Glucocerebrosidase is an enzyme, a protein that enables a chemical reaction to occur in the body. It is also known as glucosylceramidase. Glucosylceramidase activity causes the breakdown of glucocerebroside, a fat molecule used in the manufacture of blood cells. When blood cells come to the ends of their lives, the enzyme's action allows glucocerebroside to be recycled. In the disorder known as Gaucher disease, a lack of glucocerebrosidase causes glucocerebroside to build up in the body, preventing organs such as the liver, spleen and bone marrow from working properly.
Molecules of glucocerebroside are released when old white blood cells and the membranes of red blood cells are broken down. Glucocerebroside is a type of fat known as a glycolipid. When the enzyme glucocerebrosidase is missing and glycolipid accumulates inside body organs, enlargement of the spleen and liver may develop together with lung disease and bone problems. Other organs such as the skin may be affected, and glucocerebrosidase deficiency can give rise to three different forms of Gaucher disease, all with different collections of symptoms.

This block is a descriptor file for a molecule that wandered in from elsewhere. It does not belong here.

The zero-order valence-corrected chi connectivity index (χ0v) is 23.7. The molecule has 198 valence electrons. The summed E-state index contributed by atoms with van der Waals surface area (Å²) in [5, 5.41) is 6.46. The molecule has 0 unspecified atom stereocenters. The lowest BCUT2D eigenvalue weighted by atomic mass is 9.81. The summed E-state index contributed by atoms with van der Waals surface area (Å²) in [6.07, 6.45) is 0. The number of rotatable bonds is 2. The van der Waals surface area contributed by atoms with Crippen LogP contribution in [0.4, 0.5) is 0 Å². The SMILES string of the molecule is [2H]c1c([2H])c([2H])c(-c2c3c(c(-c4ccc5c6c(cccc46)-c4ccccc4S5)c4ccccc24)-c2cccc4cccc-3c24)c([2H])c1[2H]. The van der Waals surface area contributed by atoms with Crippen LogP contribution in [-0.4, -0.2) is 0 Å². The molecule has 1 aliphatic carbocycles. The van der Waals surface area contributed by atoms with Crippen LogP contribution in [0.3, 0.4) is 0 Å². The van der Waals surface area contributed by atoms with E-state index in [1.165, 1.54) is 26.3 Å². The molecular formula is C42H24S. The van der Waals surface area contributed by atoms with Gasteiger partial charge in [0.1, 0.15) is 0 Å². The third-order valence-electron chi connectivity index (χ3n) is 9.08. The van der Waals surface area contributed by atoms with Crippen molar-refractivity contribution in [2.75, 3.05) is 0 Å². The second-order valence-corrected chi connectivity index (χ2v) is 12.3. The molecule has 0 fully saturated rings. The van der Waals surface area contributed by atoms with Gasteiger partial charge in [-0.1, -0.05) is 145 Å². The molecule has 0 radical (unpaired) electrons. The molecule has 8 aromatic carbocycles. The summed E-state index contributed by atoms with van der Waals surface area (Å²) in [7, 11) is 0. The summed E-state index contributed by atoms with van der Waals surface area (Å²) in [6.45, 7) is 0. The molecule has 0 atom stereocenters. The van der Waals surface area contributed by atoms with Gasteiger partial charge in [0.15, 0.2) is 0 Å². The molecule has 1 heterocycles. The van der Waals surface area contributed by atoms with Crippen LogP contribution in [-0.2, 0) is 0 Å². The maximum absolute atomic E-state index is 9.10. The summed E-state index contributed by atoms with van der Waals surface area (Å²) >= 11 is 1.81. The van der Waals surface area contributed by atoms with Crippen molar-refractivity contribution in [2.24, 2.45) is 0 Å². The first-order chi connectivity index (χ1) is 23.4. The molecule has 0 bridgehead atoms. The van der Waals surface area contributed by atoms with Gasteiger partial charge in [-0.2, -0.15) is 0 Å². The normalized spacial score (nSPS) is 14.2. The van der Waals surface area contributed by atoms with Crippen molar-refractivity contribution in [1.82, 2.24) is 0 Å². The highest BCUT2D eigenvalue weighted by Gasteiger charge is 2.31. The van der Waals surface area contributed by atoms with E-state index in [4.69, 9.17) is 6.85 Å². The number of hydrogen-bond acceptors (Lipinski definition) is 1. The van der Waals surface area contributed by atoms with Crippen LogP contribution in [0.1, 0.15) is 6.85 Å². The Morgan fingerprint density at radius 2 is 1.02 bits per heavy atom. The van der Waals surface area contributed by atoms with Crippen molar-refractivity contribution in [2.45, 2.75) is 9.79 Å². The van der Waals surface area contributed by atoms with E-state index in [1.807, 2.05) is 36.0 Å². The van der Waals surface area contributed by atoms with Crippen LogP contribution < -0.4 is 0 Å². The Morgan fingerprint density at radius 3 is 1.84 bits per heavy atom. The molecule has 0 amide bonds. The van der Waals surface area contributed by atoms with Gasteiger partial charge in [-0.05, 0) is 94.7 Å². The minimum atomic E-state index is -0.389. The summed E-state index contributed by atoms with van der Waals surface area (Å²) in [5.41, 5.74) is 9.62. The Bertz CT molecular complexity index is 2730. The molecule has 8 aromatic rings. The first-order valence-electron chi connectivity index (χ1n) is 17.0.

Mutations in the gene for glucocerebrosidase are thought to give rise to Gaucher disease. Glucocerebrosidase mutations have also been identified in some patients with Parkinson's disease, which suggests that the mutations may be a risk factor for the condition. Gaucher is a progressive genetic disease, in that it is inherited and worsens over time, although the three main subtypes have varying outlooks. It is an autosomal recessive condition, which means that a mutated gene must be inherited from both parents before a child will develop the disease.
Type 1 Gaucher disease is the most common subtype, and patients may experience mild or severe symptoms or, in some cases, no apparent symptoms. Anemia, enlargement of the liver and spleen, fractures and bone pain may be experienced. There may also be problems with blood clotting, leading to nose bleeds and easy bruising. Those with more severe symptoms tend to be diagnosed earlier in life. The outlook varies according to the severity of the condition, and treatment with glucocerebrosidase enzyme replacements allows some patients to attain a normal lifespan.
In type 2 Gaucher disease, glucocerebrosidase deficiency leads to glycolipid disrupting the nervous system and this typically leads to death in infancy. The third type of Gaucher disease is usually diagnosed in childhood, and symptoms involve the nervous system, bones, liver and spleen. Treatment with enzyme replacement therapy may be carried out and some patients survive into adulthood.